My Free Patterns

I am still sorting out the blog entries for my free patterns, so there willl still be patterns that are not accessible. My apologies.

Sunday, 29 September 2013

It may not be a whodunit ..

.... but I was almost done in by this Mystery.

So happy with what I see after rounds 1 and 2, I started on Round 3.  And, would you know it, the ruffling start to appear, again.  That really put me off for a while.

Add to that, I closed the round one repeat short, and had to un-tat and re-tat the end.  Luckily, this time I use the 6-ply Lizbeth thread.  I think I would have cut it off if it had been the Cebelia that I used the first time.

Then, while trimming off the thread ends where I added new thread, I wrongly snipped of the one of the thread that should be hidden.  Ughhhh ... must remember to do something about that later, like dabbing a dot of glue over the knot.

This is how it looks after Round 3.  The colours did not turn out properly, it was taken in poor lighting.

But, the day was eventful.  I had my five minutes of fame appearing on national television talking about tatting.  It was a segment in a lifestyle tv program and I was giving an introduction to tatting, without going into details of the techniques.

It was not live tv, but a recording made a few weeks earlier but was only aired today.  Please excuse the poor quality of the video, it was recorded off the tv.



The beautiful ribbon embroidery and tatted edgings that you see is the work of my lovely friend Umi Kalsom Ismail.  She has a page in Facebook where you can view many of her other work at Umi's Embroidered Gifts.

Saturday, 21 September 2013

And the Mystery Continues

If you read my earlier post, you would know that I have decided to start over with my quest of the Mystery Doily.

That's right.  Not just cutting off Round 4 as I had first intended but to begin it all over again.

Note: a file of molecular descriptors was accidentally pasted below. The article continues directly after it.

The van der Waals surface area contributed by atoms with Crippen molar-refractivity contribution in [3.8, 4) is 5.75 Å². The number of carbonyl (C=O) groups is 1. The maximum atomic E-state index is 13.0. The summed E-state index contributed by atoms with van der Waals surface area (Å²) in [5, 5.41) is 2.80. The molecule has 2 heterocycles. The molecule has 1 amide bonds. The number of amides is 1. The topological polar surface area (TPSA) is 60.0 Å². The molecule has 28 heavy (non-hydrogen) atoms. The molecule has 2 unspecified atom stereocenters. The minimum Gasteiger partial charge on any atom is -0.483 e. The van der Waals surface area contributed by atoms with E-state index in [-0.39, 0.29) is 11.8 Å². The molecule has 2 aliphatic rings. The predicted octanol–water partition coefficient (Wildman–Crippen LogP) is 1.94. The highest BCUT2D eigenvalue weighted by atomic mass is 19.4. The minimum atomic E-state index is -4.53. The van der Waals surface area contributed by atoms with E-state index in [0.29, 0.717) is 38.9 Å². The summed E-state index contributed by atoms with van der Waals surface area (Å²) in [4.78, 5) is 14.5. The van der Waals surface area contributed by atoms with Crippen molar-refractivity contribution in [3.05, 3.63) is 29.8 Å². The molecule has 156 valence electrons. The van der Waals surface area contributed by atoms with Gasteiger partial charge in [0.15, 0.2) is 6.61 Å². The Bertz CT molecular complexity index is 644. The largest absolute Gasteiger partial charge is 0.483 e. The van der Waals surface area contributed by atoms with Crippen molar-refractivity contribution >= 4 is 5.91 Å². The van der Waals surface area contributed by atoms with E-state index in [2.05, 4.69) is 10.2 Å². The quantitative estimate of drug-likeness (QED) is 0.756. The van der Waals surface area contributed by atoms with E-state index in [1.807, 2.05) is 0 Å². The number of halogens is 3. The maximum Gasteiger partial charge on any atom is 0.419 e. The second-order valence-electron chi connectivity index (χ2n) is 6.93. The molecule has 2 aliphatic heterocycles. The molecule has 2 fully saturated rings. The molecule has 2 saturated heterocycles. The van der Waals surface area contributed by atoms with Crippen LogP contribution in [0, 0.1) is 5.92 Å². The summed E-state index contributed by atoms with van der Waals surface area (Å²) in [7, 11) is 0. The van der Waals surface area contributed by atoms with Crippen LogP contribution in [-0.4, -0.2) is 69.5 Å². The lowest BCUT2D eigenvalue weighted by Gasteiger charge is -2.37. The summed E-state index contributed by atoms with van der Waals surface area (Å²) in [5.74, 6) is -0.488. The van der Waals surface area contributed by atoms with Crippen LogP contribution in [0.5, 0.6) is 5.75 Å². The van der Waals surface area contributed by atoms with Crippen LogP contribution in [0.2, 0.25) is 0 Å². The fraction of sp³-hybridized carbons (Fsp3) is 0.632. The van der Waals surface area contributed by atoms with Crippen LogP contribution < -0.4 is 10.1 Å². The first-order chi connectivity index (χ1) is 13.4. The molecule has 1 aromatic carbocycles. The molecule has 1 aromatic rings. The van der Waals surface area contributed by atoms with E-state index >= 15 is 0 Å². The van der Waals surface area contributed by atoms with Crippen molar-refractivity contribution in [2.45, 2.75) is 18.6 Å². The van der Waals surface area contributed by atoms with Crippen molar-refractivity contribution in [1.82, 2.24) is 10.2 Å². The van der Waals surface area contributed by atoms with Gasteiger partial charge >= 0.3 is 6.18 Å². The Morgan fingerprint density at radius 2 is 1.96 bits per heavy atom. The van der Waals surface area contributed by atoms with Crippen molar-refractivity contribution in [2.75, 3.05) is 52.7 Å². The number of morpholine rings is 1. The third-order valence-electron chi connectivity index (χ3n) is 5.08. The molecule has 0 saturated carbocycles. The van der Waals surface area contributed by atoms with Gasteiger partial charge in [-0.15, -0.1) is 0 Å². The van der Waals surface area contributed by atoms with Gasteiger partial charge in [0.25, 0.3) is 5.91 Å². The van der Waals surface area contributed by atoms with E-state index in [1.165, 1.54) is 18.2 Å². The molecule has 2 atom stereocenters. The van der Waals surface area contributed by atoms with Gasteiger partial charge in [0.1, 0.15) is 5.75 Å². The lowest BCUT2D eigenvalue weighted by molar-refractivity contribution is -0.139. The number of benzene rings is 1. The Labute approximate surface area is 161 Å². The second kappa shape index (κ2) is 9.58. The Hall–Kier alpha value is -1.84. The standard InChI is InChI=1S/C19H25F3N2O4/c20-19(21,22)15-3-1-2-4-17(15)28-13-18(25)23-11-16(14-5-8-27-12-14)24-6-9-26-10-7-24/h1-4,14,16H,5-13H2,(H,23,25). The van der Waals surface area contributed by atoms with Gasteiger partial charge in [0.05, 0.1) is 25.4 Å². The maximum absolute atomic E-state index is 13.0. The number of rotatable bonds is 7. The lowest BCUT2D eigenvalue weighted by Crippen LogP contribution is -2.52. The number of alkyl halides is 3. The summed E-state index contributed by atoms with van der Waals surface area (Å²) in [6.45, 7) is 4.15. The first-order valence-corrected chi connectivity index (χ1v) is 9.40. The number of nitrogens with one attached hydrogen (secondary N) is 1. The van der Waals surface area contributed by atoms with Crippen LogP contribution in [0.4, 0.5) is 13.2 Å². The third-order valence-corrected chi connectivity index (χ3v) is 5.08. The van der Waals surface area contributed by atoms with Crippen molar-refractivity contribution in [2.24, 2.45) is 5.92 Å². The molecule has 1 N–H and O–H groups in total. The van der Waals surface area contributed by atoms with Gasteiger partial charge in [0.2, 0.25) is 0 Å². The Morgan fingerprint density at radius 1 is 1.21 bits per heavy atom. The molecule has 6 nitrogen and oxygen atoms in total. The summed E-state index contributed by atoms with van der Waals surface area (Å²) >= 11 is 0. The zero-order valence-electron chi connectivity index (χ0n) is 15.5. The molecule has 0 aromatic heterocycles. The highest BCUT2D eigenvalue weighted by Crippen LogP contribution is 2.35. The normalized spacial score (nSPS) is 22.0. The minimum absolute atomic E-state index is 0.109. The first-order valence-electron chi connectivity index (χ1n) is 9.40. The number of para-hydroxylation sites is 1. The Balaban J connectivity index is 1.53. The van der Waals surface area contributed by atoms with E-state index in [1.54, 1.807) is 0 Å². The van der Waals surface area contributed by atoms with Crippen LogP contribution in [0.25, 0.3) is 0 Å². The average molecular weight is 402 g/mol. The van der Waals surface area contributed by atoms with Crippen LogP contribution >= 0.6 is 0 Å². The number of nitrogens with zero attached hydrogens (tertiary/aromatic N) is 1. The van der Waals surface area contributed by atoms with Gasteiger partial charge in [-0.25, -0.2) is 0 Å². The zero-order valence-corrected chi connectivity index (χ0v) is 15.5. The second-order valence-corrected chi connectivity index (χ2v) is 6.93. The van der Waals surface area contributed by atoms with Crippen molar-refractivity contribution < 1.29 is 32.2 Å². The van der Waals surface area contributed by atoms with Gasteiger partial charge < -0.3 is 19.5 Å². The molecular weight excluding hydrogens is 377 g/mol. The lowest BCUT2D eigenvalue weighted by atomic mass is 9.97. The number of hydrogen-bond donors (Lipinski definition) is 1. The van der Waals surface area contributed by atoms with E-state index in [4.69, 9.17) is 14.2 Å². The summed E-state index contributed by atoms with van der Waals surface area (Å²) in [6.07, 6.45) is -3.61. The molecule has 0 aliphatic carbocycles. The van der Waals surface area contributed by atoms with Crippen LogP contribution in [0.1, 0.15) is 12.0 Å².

Early on, I had contemplated adding some colours to the doily, as this post here.  By now, I think I have enough understanding of the way the doily is constructed to use colours in this re-tat, while still bringing out the distinct feature of the doily.

This is Round 1.

Lizbeth 615 (yellow), Lizbeth 127 (multi-coloured) size 40

It got off to the good start. Notice how the clusters of outer rings have alternating colours in them?

That was beginner's luck.  It would be quite impossible to replicate this in the subsequent round. Anyway, this is Round 2 in progress.


Excuse the slightly blurry picture, but I think you can see how this is going.
I like it, so far.

Also read Fox's blog and her issues with the last joins of Round 1.  I know that last join can be a bit of a bother.  You can choose to begin at a different point to avoid this.  If it helps at all, I have prepared a pictorial explanation on how to go about this.

The letters in black, which I hope you can see, denotes the sequence of the rings.  The numbers in white give the sequence of making the joins as you tat the rings or chains, where applicable.  To make join #1, you may have to fold the work to avoid a twisted picot. Joins 3 and 14 are lock joins

Thursday, 19 September 2013

Mystery Doily boo boo

Round 4 is going to be snipped off!

I did not read the pattern carefully and miscounted the sequence in the number of rings.  In fact, I just took a glimpse of the picture and thought I had it, after all the sequence of construction is the same for all round.

Wrong!

Never mind, it is another good reason to quickly use up this thread which I am not particularly fond of.  So, I don't feel so bad snipping the round off (if you understand my quirky reasoning).

Added later (after I slept on it and read all the comments that came during the night)

Yeah, I know I am crazy sometimes ... oh wait ... I can be stark raving mad to make my tatting perfect, but
I decided to start over from Round 1.  Hopefully, I can fix the ruffling in Round 2 because I think the mess started from there.  Further, Maureen had left a good point in her comment that she wrote early this morning.